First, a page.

In a recent firearm case coming out of a Massachusetts court, the defendant’s appeal of his guilty verdict was denied. The defendant argued that part of the evidence presented against him, an incriminating Snapchat video, should not have been admissible at trial. The court disagreed with the defendant’s argument and ultimately denied his appeal.
Facts of the Case
According to the opinion, the defendant was shopping at a convenience store when he went to the cashier to check out. Another customer got in line behind the defendant, and she later testified that she waited patiently as the defendant engaged in a long conversation with the cashier. At one point, the defendant turned toward the second customer and asked whether she had a problem. The customer noticed that the defendant’s zipper was undone and that a firearm was on display under his shorts.
The customer quickly left the market and called the police. A few hours later, officers were patrolling the area and found a person matching the customer’s description. They stopped the person, who happened to be the defendant in this case. At that point, the defendant did not have any weapons on his person.
A few days later, the defendant was arrested separately for assault with a dangerous weapon. Officers searched the defendant’s home and found a .22 caliber firearm and ammunition hidden in the ceiling. The defendant was later indicted on several charges, including possession of a firearm on both the day of the convenience store incident and the day of the assault.
The defendant appealed his conviction, making several arguments on appeal. One of the arguments was based on a Snapchat video that the prosecutor used as evidence against the defendant during his trial. The defendant had posted a video one day prior to the convenience store incident on the social media platform, showing him with the same .22 caliber firearm that officers later found in his bedroom.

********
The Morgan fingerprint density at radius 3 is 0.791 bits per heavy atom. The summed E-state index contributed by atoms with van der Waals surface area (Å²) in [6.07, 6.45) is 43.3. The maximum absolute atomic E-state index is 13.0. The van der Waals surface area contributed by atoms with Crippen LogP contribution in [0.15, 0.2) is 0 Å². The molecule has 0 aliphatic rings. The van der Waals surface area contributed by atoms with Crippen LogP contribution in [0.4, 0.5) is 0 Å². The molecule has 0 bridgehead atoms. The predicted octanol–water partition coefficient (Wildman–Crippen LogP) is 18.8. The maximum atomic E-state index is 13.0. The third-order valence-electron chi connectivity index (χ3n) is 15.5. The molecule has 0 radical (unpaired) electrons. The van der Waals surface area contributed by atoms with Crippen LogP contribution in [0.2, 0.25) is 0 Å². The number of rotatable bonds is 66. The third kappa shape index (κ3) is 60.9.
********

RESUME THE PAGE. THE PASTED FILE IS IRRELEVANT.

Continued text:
The defendant argued that the court had no legitimate way to authenticate the Snapchat video recording. According to the defendant, the prosecutor did not present enough evidence that the defendant had recorded the video the day before the convenience store incident. Without this evidence, it was unfair for the prosecutor to use the video to incriminate the defendant.
The court considered the defendant’s argument but ultimately disagreed with him. The court concluded that it was sufficient that the Commonwealth offered the testimony of the police officer who observed the video on the day in question. Additionally, the video did not need expert testimony to be considered admissible. The basic functioning of Snapchat requires no scientific or technical knowledge outside of common understanding, thus no expert testimony was required to enter the video into evidence.
Given these conclusions, the court affirmed the defendant’s original guilty verdict.
Are You Facing Firearm Charges in Massachusetts?
If you or a loved one has been charged with firearm possession in Massachusetts, know that you have options moving forward. By calling the Law Office of Patrick J. Murphy, you can work to set a defense plan in motion that defends your rights and protects your future. For a free consultation, call us at 617-367-0450.